We never want our sheep to be in pain.
If you suspect your sheep is in pain due to lameness or other signs, it is best to consult your veterinarian as soon as possible.
But, you may be wondering what pain medications are available for sheep.
Bute, or phenylbutazone, is a pain medication for horses only, so a sheep shouldn’t have it. A veterinarian may occasionally prescribe Bute to sheep in an extra-label manner. But there are safer NSAID alternatives specifically labeled for use in sheep, like meloxicam.
There are many causes of pain in sheep.
Your veterinarian will help determine the most appropriate treatment plan, including pain meds.
Keep reading to learn about the potential adverse effects of phenylbutazone in horses and people.
We’ll also cover the alternative pain medications available for sheep.
What to Do if Your Sheep Is in Pain
In livestock animal medicine, owners administer a pain medication like Bute because of lameness or arthritis in sheep.
But, if you have any concerns about your sheep’s health, including pain, it is best to consult your veterinarian.
This is because it is necessary to ensure there is not a more sinister underlying cause for the pain.
For example, a limping sheep with swollen hock joints will require pain medication with action on inflammation.
But a veterinarian can properly investigate whether there is an underlying cause.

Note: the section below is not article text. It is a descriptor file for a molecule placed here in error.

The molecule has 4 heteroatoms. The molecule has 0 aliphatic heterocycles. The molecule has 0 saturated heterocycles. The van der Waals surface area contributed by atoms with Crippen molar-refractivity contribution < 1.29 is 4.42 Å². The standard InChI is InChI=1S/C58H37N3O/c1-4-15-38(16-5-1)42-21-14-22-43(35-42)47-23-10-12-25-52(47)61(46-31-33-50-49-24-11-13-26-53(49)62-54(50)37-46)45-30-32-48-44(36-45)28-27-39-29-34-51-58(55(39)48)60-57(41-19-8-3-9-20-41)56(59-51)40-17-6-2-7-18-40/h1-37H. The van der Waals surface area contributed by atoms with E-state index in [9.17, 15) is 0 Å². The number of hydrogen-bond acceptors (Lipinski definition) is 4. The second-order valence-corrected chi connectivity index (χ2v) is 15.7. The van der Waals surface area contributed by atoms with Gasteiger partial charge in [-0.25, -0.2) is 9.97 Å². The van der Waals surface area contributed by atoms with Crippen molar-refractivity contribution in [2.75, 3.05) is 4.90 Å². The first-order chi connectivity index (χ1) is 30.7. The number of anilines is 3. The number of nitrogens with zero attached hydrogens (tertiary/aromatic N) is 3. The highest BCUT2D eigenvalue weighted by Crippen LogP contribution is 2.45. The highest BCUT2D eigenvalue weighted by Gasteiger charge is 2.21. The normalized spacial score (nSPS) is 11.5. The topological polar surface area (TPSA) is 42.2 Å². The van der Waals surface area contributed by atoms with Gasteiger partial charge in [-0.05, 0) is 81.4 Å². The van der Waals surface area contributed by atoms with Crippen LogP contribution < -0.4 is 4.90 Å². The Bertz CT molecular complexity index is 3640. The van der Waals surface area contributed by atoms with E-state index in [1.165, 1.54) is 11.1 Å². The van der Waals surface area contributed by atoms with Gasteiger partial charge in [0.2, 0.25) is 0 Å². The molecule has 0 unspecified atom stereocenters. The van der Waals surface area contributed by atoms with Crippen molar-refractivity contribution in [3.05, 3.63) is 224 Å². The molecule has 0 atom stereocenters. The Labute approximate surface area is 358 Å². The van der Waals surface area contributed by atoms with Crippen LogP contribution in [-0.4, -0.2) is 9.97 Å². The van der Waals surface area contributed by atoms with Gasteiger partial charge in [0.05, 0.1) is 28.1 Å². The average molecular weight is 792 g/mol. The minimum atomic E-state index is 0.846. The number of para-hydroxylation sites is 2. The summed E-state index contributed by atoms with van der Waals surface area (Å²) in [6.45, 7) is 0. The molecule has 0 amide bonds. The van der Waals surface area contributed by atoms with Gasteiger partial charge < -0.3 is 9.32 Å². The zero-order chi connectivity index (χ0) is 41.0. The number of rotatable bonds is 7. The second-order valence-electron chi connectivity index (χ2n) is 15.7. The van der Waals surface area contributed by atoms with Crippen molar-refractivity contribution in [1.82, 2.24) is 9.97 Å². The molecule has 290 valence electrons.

An example is a bacterial joint infection, which also requires treatment.
What is Bute or Phenylbutazone?
Medical experts classify Phenylbutazone, or “Bute” as an NSAID (non-steroidal anti-inflammatory drug).
The active ingredient in phenylbutazone is oxyphenbutazone.
Bute comes in multiple formulations with oral and injectable options available.
The benefits of treatment with NSAIDs include pain relief and anti-inflammatory action.
This is why Bute is a good option when a horse’s musculoskeletal system is hurt.
Arthritic diseases may cause such pain and problems.
Importantly, Bute is only labeled for use in horses, and “federal law restricts this drug to use by or on the order of a licensed veterinarian.”
This medication cannot be administered to animals who will be farmed for food products.
Human consumption of drugs used for animals are closely limited.
We have large withdrawal times for certain medications.
So vets are required to watch them closely.
Extra-Label Use of Bute in Sheep
It is at the veterinarian’s discretion to determine if it is appropriate to use a medication in an extra-label manner.
Unfortunately, there are not many products labeled for use in certain livestock species like sheep due to bias in drug regulation.
In these instances, a veterinarian may need to compare the advantage and risk of using Bute in an extra-label manner in a different species.
One thing to consider is the vast difference between the digestive tract of a sheep compared to a horse.
More specifically, sheep are ruminants, whereas horses are hind-gut fermenters.
Because of this, the oral formulation of Bute is likely absorbed and cleared differently in sheep compared to in horses.